“Bilateral investment treaties and national policies in Ecuador: In October 2012 an arbitration tribunal of the International Centre for Settlement of Investment Disputes ruled against Ecuador in a case brought by Occidental Petroleum Corporation and Occidental Exploration and Production Company under the United States–Ecuador Bilateral Investment Treaty. It imposed a penalty on Ecuador of $1.8 billion plus compound interest and litigation costs, bringing the award to $2.3 billion. What legal observers found striking about this judgement is that the tribunal recognized that Ecuador cancelled its contract because the company violated a key clause (selling 40 percent of the concession to another company without permission) but found that Ecuador violated the obligation of “fair and equitable treatment” under the United States–Ecuador Bilateral Investment Treaty” (UNDP 2016, p. 144).
“International investment agreements and bilateral investment treaties might restrict governments’ ability to define national policies and standards. These agreements often define expropriation as an action that reduces investors’ expected profits—a very broad definition that is ripe for litigation. An international entity, in most cases the International Centre for Settlement of Investment Disputes, resolves disputes related to these instruments. Proper regulation of foreign corporations might become difficult (box 5.4). Most countries have signed some of the 2958 bilateral investment treaties recorded by the United Nations Conference on Trade and Development” (UNDP 2016, p. 143).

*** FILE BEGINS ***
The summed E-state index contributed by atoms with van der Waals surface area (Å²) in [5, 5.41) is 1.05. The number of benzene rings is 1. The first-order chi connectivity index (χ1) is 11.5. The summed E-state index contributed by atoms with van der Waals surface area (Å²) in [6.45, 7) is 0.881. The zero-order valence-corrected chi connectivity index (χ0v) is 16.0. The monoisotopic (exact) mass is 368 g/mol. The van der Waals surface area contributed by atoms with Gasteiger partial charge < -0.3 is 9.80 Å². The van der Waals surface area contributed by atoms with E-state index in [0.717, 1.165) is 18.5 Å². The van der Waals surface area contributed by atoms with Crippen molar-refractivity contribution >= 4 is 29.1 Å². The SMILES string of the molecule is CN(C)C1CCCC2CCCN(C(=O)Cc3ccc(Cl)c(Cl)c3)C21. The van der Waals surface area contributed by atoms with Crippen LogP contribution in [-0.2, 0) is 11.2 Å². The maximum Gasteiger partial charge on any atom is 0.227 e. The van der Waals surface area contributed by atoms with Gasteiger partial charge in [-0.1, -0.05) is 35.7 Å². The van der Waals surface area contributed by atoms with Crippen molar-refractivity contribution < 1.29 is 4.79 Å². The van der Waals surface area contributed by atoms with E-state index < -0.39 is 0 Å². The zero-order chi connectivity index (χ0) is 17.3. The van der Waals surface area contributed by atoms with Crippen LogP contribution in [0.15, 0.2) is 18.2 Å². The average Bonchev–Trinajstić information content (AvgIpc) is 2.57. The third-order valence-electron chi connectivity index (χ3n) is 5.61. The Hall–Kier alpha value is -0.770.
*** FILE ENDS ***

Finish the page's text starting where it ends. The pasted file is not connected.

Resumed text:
For a broader discussion of the criticisms and evolution from the MDGs to the SDGs, see Sakiko Fukuda-Parr (2016) From the Millennium Development Goals to the Sustainable Development Goals: shifts in purpose, concept, and politics of global goal setting for development, Gender & Development, 24:1, 43–52, https://doi.org/10.1080/13552074.2016.1145895
See the United Nations Economic and Social Council (2016) Report of the Inter-Agency and Expert Group on Sustainable Development Goal Indicators. New York: UN ECOSOC.
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Andreoni, A., Chang, HJ. & Estevez, I. The Missing Dimensions of the Human Capabilities Approach: Collective and Productive. Eur J Dev Res 33, 179–205 (2021). https://doi.org/10.1057/s41287-020-00356-y
- Human capabilities approach
- Collective capabilities
- Productive capabilities
- Development policy